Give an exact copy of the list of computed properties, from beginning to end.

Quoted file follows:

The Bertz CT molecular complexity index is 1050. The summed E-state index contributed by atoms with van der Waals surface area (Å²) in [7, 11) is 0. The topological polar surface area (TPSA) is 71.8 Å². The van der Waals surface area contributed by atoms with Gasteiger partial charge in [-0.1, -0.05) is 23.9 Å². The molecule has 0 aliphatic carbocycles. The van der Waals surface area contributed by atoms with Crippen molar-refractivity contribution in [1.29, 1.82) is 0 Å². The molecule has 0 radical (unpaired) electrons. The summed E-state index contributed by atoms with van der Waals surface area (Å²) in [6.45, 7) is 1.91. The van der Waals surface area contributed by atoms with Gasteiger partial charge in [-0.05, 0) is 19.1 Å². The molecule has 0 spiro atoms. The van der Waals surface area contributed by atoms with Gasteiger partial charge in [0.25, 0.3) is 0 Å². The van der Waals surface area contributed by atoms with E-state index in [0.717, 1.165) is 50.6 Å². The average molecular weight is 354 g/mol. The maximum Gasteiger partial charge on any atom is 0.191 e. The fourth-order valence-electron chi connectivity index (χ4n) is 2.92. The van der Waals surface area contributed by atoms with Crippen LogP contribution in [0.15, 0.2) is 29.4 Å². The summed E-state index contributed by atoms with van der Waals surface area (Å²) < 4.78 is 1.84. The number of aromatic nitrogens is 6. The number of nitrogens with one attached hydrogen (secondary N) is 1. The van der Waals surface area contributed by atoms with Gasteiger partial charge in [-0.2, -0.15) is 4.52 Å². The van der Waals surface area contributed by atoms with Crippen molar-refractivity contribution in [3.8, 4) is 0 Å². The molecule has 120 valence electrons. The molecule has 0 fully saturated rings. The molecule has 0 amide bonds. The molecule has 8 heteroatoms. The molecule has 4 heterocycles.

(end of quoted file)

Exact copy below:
The Bertz CT molecular complexity index is 1050. The summed E-state index contributed by atoms with van der Waals surface area (Å²) in [7, 11) is 0. The topological polar surface area (TPSA) is 71.8 Å². The van der Waals surface area contributed by atoms with Gasteiger partial charge in [-0.1, -0.05) is 23.9 Å². The molecule has 0 aliphatic carbocycles. The van der Waals surface area contributed by atoms with Crippen molar-refractivity contribution in [1.29, 1.82) is 0 Å². The molecule has 0 radical (unpaired) electrons. The summed E-state index contributed by atoms with van der Waals surface area (Å²) in [6.45, 7) is 1.91. The van der Waals surface area contributed by atoms with Gasteiger partial charge in [-0.05, 0) is 19.1 Å². The molecule has 0 spiro atoms. The van der Waals surface area contributed by atoms with Gasteiger partial charge in [0.25, 0.3) is 0 Å². The van der Waals surface area contributed by atoms with E-state index in [0.717, 1.165) is 50.6 Å². The average molecular weight is 354 g/mol. The maximum Gasteiger partial charge on any atom is 0.191 e. The fourth-order valence-electron chi connectivity index (χ4n) is 2.92. The van der Waals surface area contributed by atoms with Crippen LogP contribution in [0.15, 0.2) is 29.4 Å². The summed E-state index contributed by atoms with van der Waals surface area (Å²) < 4.78 is 1.84. The number of aromatic nitrogens is 6. The number of nitrogens with one attached hydrogen (secondary N) is 1. The van der Waals surface area contributed by atoms with Gasteiger partial charge in [-0.2, -0.15) is 4.52 Å². The van der Waals surface area contributed by atoms with Crippen molar-refractivity contribution in [3.8, 4) is 0 Å². The molecule has 120 valence electrons. The molecule has 0 fully saturated rings. The molecule has 0 amide bonds. The molecule has 8 heteroatoms. The molecule has 4 heterocycles.